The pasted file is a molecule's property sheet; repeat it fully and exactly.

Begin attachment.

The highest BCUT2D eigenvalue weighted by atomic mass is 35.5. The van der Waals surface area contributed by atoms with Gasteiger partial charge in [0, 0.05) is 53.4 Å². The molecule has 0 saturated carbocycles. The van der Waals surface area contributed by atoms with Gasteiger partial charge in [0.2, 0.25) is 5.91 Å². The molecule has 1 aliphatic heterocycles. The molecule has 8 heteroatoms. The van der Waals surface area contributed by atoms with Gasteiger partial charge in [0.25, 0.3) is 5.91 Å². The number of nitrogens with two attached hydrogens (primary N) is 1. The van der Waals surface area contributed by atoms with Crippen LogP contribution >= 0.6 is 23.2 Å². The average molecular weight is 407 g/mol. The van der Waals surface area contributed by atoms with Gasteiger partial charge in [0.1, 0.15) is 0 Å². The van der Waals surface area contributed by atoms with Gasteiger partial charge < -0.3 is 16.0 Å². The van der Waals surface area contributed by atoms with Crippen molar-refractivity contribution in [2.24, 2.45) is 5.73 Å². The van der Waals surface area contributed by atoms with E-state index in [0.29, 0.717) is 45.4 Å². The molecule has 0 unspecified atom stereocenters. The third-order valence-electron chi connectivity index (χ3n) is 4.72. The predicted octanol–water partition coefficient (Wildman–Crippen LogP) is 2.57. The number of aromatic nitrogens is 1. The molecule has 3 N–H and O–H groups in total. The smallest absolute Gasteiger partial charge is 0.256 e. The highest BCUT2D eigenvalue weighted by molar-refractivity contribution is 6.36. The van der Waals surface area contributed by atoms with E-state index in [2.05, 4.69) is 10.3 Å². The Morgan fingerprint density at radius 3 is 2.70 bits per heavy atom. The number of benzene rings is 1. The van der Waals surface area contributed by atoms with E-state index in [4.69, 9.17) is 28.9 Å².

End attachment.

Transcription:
The highest BCUT2D eigenvalue weighted by atomic mass is 35.5. The van der Waals surface area contributed by atoms with Gasteiger partial charge in [0, 0.05) is 53.4 Å². The molecule has 0 saturated carbocycles. The van der Waals surface area contributed by atoms with Gasteiger partial charge in [0.2, 0.25) is 5.91 Å². The molecule has 1 aliphatic heterocycles. The molecule has 8 heteroatoms. The van der Waals surface area contributed by atoms with Gasteiger partial charge in [0.25, 0.3) is 5.91 Å². The number of nitrogens with two attached hydrogens (primary N) is 1. The van der Waals surface area contributed by atoms with Crippen LogP contribution >= 0.6 is 23.2 Å². The average molecular weight is 407 g/mol. The van der Waals surface area contributed by atoms with Gasteiger partial charge in [0.1, 0.15) is 0 Å². The van der Waals surface area contributed by atoms with Gasteiger partial charge < -0.3 is 16.0 Å². The van der Waals surface area contributed by atoms with Crippen molar-refractivity contribution in [2.24, 2.45) is 5.73 Å². The van der Waals surface area contributed by atoms with E-state index in [0.29, 0.717) is 45.4 Å². The molecule has 0 unspecified atom stereocenters. The third-order valence-electron chi connectivity index (χ3n) is 4.72. The predicted octanol–water partition coefficient (Wildman–Crippen LogP) is 2.57. The number of aromatic nitrogens is 1. The molecule has 3 N–H and O–H groups in total. The smallest absolute Gasteiger partial charge is 0.256 e. The highest BCUT2D eigenvalue weighted by molar-refractivity contribution is 6.36. The van der Waals surface area contributed by atoms with E-state index in [2.05, 4.69) is 10.3 Å². The Morgan fingerprint density at radius 3 is 2.70 bits per heavy atom. The number of benzene rings is 1. The van der Waals surface area contributed by atoms with E-state index in [4.69, 9.17) is 28.9 Å².